SOLVED: Fixing a Swissgear suitcase handle (telescopic)

Swissgear suitcase: push-button for the telescopic handle

Swissgear suitcase: push-button for the telescopic handle

Options:

Copy the selected HTML code below,
and paste it into your own web page:

Swiss company Wenger S.A. produces a decent range of suitcases under the brand of Swissgear, but they aren't generous when it comes to spare parts. When the telescopic handle on our suitcase stopped working (ie, the push-button wouldn't allow the handle to extend) we did some web searches to figure out our options. The first option was the Swissgear 3-year and 5-year warranties, but our suitcase was too old for that. Swissgear didn't offer any spare parts - and (amazingly) neither did eBay. In fact, all we could find was people complaining about their broken handles!


Don't throw away a perfectly good suitcase

Swissgear suitcase: removed the telescopic handle

Swissgear suitcase: removed the telescopic handle

Options:

Copy the selected HTML code below,
and paste it into your own web page:

Swissgear suitcase: unzipping the liner

Swissgear suitcase: unzipping the liner

Options:

Copy the selected HTML code below,
and paste it into your own web page:

Not wanting to give up on an otherwise excellent suitcase, we unzipped the liner and unscrewed the plastic cover at the handle end of the two metal tubes. We also undid the screw holding each tube to the foot of the case. After a bit of tugging the rods came free and we simply pulled them free of the suitcase.


Swissgear suitcase: push-rods now visible

Swissgear suitcase: push-rods now visible

Options:

Copy the selected HTML code below,
and paste it into your own web page:

Swissgear suitcase: a broken plastic part

Swissgear suitcase: a broken plastic part

Options:

Copy the selected HTML code below,
and paste it into your own web page:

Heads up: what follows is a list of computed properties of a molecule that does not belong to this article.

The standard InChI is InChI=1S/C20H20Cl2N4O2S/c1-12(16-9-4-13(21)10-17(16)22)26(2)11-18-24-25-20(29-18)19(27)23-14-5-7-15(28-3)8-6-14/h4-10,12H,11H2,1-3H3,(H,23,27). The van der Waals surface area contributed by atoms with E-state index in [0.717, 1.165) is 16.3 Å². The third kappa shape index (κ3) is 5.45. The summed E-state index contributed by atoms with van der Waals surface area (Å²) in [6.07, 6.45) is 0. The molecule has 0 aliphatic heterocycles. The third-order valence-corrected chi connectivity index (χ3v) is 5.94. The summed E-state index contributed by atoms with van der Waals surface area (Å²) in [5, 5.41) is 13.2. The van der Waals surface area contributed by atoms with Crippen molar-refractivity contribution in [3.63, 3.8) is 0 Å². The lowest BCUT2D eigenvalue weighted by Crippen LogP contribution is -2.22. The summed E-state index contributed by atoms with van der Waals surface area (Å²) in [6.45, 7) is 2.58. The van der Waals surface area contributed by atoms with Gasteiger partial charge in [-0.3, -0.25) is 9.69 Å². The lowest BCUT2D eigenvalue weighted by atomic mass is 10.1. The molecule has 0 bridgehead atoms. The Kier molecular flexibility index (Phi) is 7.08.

To actually get to the mechanism inside each black tube, we unscrewed the handle (two more little screws) and the ends of the push-rods were now visible. We found that each one could be removed from its black tube simply by pushing the spring-loaded retaining pin in and pushing the push-rod down and out the bottom of the black tube. When we did this, we found a break in one of the green plastic chunks holding the spring-loaded pin. In fact, the plastic chunk was in two pieces - which explain why pressing down on the suitcase's telescopic release button was having no effect!


To fix this we simply super-glued the plastic chunk back together, being careful to keep glue away from the actual springy mechanism contained therein. After that (plus a bit of WD-40 to help), pressing on the rod caused the spring-loaded pin to disappear inside the mechanism. Success! We put each push-rod mechanism back inside its black tube, fixed the handle back on, and checked that the handle button now made both spring-loaded pins to retract.

In the end, a simple fix

Swissgear suitcase: the telescopic handle

Swissgear suitcase: the telescopic handle

Options:

Copy the selected HTML code below,
and paste it into your own web page:

Our handle appeared to be fatally broken, but in reality needed only a fairly simple repair. Very satisfying result and definitely worth the time to take it apart before binning the suitcase.


Swissgear logo

Swissgear logo

Options:

Copy the selected HTML code below,
and paste it into your own web page:

Swissgear logo

Swissgear logo

Options:

Copy the selected HTML code below,
and paste it into your own web page:

Swissgear suitcase liner

Swissgear suitcase liner

Options:

Copy the selected HTML code below,
and paste it into your own web page:


Comments

It's quiet in here...Add your comment